ByKevin Tenney, writer at
Kevin Tenney

Remakes have become quite a hotbed of debate in the last few years, and I guess it's pretty obvious what side of the fence I'm standing on. Hopefully, most of you are standing here beside me, offering words of encouragement. Although I'm pretty sure that some of you are searching the field on the opposite side of the fence, digging up big rocks with which to stone me.

So for all of you hardcore, die hard, rabidly anti-remake proponents, I ask you to do this one, simple thing… lighten the f**k up. When was asked how he felt about Hollywood ruining all of his books, he pointed to the books on the shelf above his desk and responded, “My books are right here. They're fine.” …Or so I've been told. Likewise, remakes do not harm the original. When the NIGHT OF THE DEMONS remake hit U.S. and UK theaters in 2009, DVD copies of my original 1987 version were not collected and burned by the Remake Police. If you didn't like the remake, it's okay; we'll always have Paris. But the truth is, many of you did like the remake, some of you even more than the original.

The standard argument against remakes is that they're seldom as good as the original, i.e., PLANET OF THE APES, THE TRUTH ABOUT CHARLIE/CHARADE, and FRIDAY THE 13TH. Granted, I was a huge fan of the original APES epic and was hugely disappointed by the remake. I let my son watch both versions, and he chose to buy the DVD of the original. CHARLIE, which I can only assume was re-titled by the filmmakers because even they realized what a complete abortion they had made of the clever, witty, urbane CHARADE, made me want to throw things at the screen. Honestly, I was not a fan of the original FRIDAY series, so I had no real expectation for the remake. And still, I was disappointed.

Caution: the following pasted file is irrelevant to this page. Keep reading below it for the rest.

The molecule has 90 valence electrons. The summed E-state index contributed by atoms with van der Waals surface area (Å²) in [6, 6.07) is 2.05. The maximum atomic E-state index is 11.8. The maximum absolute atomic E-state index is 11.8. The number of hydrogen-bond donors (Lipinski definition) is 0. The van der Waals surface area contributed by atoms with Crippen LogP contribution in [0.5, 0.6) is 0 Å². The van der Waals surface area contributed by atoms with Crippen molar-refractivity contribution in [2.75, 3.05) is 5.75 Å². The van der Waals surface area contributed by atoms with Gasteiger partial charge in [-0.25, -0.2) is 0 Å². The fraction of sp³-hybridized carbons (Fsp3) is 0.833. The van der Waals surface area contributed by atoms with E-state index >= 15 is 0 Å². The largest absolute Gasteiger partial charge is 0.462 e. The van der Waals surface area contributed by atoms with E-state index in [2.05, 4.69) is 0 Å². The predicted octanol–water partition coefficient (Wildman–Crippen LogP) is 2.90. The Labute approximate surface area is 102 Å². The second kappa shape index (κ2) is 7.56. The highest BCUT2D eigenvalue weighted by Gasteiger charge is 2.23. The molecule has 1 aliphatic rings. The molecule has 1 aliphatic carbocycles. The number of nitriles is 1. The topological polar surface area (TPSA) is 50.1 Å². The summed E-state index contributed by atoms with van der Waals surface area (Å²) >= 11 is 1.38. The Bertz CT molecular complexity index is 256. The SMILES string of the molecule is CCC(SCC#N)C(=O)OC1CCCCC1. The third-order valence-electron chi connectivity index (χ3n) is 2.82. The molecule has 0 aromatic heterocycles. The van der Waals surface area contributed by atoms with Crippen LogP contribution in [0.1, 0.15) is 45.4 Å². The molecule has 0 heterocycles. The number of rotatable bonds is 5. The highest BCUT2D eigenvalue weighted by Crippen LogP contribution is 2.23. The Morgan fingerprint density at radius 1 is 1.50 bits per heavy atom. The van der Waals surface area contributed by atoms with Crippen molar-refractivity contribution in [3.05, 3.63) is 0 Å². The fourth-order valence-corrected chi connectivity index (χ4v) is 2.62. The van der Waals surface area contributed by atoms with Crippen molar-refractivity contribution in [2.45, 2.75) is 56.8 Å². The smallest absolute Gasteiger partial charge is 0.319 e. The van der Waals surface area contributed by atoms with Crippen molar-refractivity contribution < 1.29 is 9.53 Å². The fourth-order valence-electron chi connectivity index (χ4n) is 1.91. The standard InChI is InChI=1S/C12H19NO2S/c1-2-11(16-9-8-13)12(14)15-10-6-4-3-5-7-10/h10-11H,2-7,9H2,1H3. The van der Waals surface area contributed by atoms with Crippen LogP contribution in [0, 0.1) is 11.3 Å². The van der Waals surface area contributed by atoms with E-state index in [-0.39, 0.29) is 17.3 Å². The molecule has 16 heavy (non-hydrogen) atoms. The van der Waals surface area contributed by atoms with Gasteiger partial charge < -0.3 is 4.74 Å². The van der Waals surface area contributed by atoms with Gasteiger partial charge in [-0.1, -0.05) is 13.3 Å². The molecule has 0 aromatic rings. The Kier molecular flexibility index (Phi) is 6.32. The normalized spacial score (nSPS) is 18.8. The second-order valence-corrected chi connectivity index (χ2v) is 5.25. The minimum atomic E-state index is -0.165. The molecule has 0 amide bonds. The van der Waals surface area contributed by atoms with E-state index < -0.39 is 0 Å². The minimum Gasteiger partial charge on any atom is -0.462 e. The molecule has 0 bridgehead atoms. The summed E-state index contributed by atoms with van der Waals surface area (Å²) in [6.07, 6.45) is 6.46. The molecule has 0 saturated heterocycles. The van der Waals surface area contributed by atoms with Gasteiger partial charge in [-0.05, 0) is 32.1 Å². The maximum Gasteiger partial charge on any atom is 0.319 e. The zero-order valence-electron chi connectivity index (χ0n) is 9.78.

Like any rule, however, there are exceptions. What is JAWS, the hit film that gave birth to the modern day Hollywood summer blockbuster, but an updated retelling of MOBY DICK? The Charlton Heston vehicles, BEN-HUR (1959) and THE TEN COMMANDMENTS (1956) were both remakes of silent films from the '20's, and both went on to become holiday classics. Everyone knows the beloved 1954 Judy Garland film, A STAR IS BORN, was remade into a 1976 vehicle, but Judy's version was, itself, a remake of an earlier Janet Gaynor version from 1937. Likewise, 1983's SCARFACE, starring , is (say it with me, class) a remake. As a matter of fact, name any one of your favorite Brian DePalma films, and the chances are it's an updated retelling of a Hitchcock classic.

I can hear you out there right now, “But, Kevin, we don't care about those films. What about all of the terrible horror remakes, like A NIGHTMARE ON ELM STREET, THE STEPFATHER Texas Chainsaw 3D, SORORITY HOUSE MASSACRE, etc.?” I will simply point out that I liked John Carpenter's 1982 remake of THE THING better than Howard Hawk's 1951 original. Hell, I even liked the 2011 prequel. And I like David Croneberg's 1986 remake of THE FLY better than the 1958 original. And putting my obvious bias aside, I think 2009's NIGHT OF THE DEMONS was one of the better horror remakes to come out within the last decade. And I honestly believe our latest sequel will be even better. But there's only one way to prove me right or wrong, folks; go to our Kickstarter page and support independent horror films: warts, remakes, and all. And don't even get me started on sequels. Ha!


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